A bill to end any caps on rental application fees is cruising toward the Idaho Senate.
On Monday, the House of Representatives voted 54-14 in favor of HB 442, which includes rental fees of any type in the state’s ban on rent control. The legislation, brought by Rep. Joe Palmer, R-Meridian, and Rep. James Ruchti, D-Pocatello, would end the City of Boise’s $30 cap on rental application fees that has been in effect since 2019.
As of now, Boise is the only city in Idaho with an ordinance regulating rental application fees. This cap, brought by city council member Lisa Sanchez, came in response to pleas from renters for the city to address fees to apply for apartments. Renters’ advocates say these fees, which can exceed $50 per adult, can often rack up big bills for applicants who have to apply for multiple places to get approved for a place to live.
This legislation has always been opposed by the Idaho Apartment Association and the local chapter of the National Association of Residential Property Managers who say the majority of landlords handle the application fee process ethically and do not collect more application fees than they need to cover their costs.
Over a dozen lawmakers declared a conflict of interest during the debate because they own rental property.
Vast majority of debate against proposal
Nearly every legislator who rose to debate the bill on the House floor urged a no vote.
Boise Democrats argued this change would be especially harmful to low-income renters as housing costs have increased by double digits in Idaho’s capital over only a few years. They said this bill would open the door to landlords accepting more applications than they could possibly review, raking in profits from only advertising a unit.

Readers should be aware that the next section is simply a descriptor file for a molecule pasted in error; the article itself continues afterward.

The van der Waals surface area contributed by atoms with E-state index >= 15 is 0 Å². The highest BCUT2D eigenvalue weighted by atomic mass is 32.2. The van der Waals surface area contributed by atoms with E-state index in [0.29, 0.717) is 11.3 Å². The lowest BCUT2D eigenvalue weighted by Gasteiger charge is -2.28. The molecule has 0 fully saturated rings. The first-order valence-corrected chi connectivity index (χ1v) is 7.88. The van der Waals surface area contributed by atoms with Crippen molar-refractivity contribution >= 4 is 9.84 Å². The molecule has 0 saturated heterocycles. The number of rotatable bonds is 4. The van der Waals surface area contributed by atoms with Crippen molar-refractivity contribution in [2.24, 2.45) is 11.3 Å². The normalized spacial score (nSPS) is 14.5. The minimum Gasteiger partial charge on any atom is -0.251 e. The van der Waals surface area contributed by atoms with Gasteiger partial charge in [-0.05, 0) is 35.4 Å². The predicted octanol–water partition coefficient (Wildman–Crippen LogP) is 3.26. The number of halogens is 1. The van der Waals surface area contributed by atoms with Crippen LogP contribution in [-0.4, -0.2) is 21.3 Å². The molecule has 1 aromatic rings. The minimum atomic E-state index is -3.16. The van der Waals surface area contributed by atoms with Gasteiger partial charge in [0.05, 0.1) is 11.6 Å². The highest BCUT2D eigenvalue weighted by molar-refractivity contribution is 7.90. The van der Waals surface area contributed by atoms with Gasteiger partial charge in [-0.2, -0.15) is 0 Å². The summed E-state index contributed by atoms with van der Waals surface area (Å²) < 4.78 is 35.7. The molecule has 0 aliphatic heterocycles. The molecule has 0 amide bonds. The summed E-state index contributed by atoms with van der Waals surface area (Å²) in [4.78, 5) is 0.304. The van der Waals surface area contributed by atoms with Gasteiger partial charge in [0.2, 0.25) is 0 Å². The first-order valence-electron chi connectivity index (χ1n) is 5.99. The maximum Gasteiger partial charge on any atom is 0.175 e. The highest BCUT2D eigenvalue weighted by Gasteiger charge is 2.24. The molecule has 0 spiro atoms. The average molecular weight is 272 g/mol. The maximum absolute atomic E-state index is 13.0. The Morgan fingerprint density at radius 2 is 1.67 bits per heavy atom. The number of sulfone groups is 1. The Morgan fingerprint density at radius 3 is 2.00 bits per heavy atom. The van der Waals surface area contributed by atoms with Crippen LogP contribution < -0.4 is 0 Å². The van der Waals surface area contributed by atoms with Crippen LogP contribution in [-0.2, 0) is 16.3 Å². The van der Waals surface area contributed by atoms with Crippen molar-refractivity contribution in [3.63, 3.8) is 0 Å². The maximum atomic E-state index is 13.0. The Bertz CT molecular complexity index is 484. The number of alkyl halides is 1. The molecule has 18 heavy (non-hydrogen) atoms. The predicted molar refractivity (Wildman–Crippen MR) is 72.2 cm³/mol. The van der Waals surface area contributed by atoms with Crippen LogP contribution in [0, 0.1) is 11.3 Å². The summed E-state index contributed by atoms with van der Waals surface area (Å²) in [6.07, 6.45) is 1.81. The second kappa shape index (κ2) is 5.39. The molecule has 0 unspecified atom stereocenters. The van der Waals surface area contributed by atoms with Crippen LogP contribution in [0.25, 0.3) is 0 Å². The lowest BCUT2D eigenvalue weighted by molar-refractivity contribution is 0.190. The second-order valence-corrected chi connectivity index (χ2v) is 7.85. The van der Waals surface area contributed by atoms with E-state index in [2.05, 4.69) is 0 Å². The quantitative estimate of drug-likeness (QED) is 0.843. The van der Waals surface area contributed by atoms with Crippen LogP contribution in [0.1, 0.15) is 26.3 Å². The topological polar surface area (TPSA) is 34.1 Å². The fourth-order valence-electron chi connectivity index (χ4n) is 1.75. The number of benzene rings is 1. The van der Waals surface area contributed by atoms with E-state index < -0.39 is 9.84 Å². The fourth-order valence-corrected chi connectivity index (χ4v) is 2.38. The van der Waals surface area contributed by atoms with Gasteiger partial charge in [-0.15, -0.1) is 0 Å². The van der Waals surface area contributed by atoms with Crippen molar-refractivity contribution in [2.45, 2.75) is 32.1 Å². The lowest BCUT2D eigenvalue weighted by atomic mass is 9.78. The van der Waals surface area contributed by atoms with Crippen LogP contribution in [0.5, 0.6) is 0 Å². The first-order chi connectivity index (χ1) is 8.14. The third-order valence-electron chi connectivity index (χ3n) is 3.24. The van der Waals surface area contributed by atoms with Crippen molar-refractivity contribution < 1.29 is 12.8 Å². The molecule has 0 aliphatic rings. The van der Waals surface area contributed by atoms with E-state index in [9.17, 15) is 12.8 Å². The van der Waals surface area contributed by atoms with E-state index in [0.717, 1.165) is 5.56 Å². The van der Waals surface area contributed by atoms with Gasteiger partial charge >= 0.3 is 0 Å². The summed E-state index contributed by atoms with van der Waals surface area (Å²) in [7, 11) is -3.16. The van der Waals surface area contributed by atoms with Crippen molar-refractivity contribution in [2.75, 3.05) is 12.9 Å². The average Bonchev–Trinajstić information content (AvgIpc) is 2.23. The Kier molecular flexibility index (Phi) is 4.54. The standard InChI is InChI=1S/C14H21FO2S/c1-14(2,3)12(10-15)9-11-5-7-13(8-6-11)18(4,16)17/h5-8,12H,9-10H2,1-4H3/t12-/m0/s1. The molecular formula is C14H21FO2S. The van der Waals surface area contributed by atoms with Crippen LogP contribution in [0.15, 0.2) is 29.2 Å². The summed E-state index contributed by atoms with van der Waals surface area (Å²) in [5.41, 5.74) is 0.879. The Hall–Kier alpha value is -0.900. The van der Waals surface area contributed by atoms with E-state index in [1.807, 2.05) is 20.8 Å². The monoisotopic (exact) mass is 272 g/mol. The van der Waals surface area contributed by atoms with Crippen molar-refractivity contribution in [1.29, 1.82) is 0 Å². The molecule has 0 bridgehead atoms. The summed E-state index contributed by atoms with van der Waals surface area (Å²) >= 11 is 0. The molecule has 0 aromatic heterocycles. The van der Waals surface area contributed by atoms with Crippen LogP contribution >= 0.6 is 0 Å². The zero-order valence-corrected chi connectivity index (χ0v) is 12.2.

“Think about this for a second,” Rep. John Gannon, D-Boise, said on the floor. “If you go to buy a car, does the car salesman say ‘Do you want to go look at that car? That’s 10 bucks.’ When you go and buy a house and you tell the realtor you’d like to look at this house, does the realtor say ‘That’s 50 bucks before you can go look at this house.’ In most of our business relationships, you don’t charge an application fee.”
It wasn’t just Democrats who objected. Rep. Ryan Kerby, R-New Plymouth, and Rep. Scott Syme, R-Caldwell, said they felt the bill would block local governments from protecting consumers from unscrupulous business practices.
“I don’t see a compelling reason from a capitalism standpoint to do this,” Kerby said. “It looks to me like it’s protecting the people that are asking for a whole lot of deposits or a whole bunch of applications. I don’t understand why we’re protecting those folks.”
Who backed the bill?
The only legislator aside from Palmer to debate the bill was Rep. Chad Christensen, who rose to debate twice. Both of his comments were short, but he said regulating rental application fees violated the Idaho Constitution.
“When the government mandates prices that is communism,” Christensen said. “I support this bill.”
Ruchti, the lone Democrat who voted for the legislation, told BoiseDev last week he signed on to the bill because he thought capping rental application fees didn’t provide meaningful, long-term relief to the housing crisis and it unfairly targeted all landlords, not just bad actors. He said the state should address the problem of abuses against renters and tenants struggling with high application fees should look to the courts for help.
“I think there’s a better way to do it,” he said, about capping rental fees. “If lawsuits were brought against bad actors, it sends a message not just against the people doing bad behavior but the business sector as a whole and they then check their own behaviors because they don’t want to get sued. That’s how you should solve these things.”